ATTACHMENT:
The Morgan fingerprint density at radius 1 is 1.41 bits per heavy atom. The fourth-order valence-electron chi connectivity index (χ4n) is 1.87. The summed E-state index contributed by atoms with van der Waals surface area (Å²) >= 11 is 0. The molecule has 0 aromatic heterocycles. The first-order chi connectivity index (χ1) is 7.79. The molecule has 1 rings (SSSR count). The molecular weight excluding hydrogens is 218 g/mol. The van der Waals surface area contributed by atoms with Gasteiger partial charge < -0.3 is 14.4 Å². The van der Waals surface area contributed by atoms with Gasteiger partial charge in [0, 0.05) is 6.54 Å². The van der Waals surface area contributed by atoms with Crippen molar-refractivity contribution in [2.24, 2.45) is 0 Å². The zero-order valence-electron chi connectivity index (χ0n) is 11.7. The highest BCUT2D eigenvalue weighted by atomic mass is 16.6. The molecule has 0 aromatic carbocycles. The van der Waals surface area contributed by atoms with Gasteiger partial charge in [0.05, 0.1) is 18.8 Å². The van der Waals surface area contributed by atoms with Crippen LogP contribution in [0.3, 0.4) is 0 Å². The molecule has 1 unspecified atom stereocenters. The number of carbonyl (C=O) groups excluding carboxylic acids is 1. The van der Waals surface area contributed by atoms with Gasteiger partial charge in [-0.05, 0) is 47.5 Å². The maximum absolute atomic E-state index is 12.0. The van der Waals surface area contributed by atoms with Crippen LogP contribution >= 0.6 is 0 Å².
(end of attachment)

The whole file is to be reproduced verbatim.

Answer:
The Morgan fingerprint density at radius 1 is 1.41 bits per heavy atom. The fourth-order valence-electron chi connectivity index (χ4n) is 1.87. The summed E-state index contributed by atoms with van der Waals surface area (Å²) >= 11 is 0. The molecule has 0 aromatic heterocycles. The first-order chi connectivity index (χ1) is 7.79. The molecule has 1 rings (SSSR count). The molecular weight excluding hydrogens is 218 g/mol. The van der Waals surface area contributed by atoms with Gasteiger partial charge < -0.3 is 14.4 Å². The van der Waals surface area contributed by atoms with Gasteiger partial charge in [0, 0.05) is 6.54 Å². The van der Waals surface area contributed by atoms with Crippen molar-refractivity contribution in [2.24, 2.45) is 0 Å². The zero-order valence-electron chi connectivity index (χ0n) is 11.7. The highest BCUT2D eigenvalue weighted by atomic mass is 16.6. The molecule has 0 aromatic carbocycles. The van der Waals surface area contributed by atoms with Gasteiger partial charge in [0.05, 0.1) is 18.8 Å². The van der Waals surface area contributed by atoms with Crippen LogP contribution in [0.3, 0.4) is 0 Å². The molecule has 1 unspecified atom stereocenters. The number of carbonyl (C=O) groups excluding carboxylic acids is 1. The van der Waals surface area contributed by atoms with Gasteiger partial charge in [-0.05, 0) is 47.5 Å². The maximum absolute atomic E-state index is 12.0. The van der Waals surface area contributed by atoms with Crippen LogP contribution >= 0.6 is 0 Å².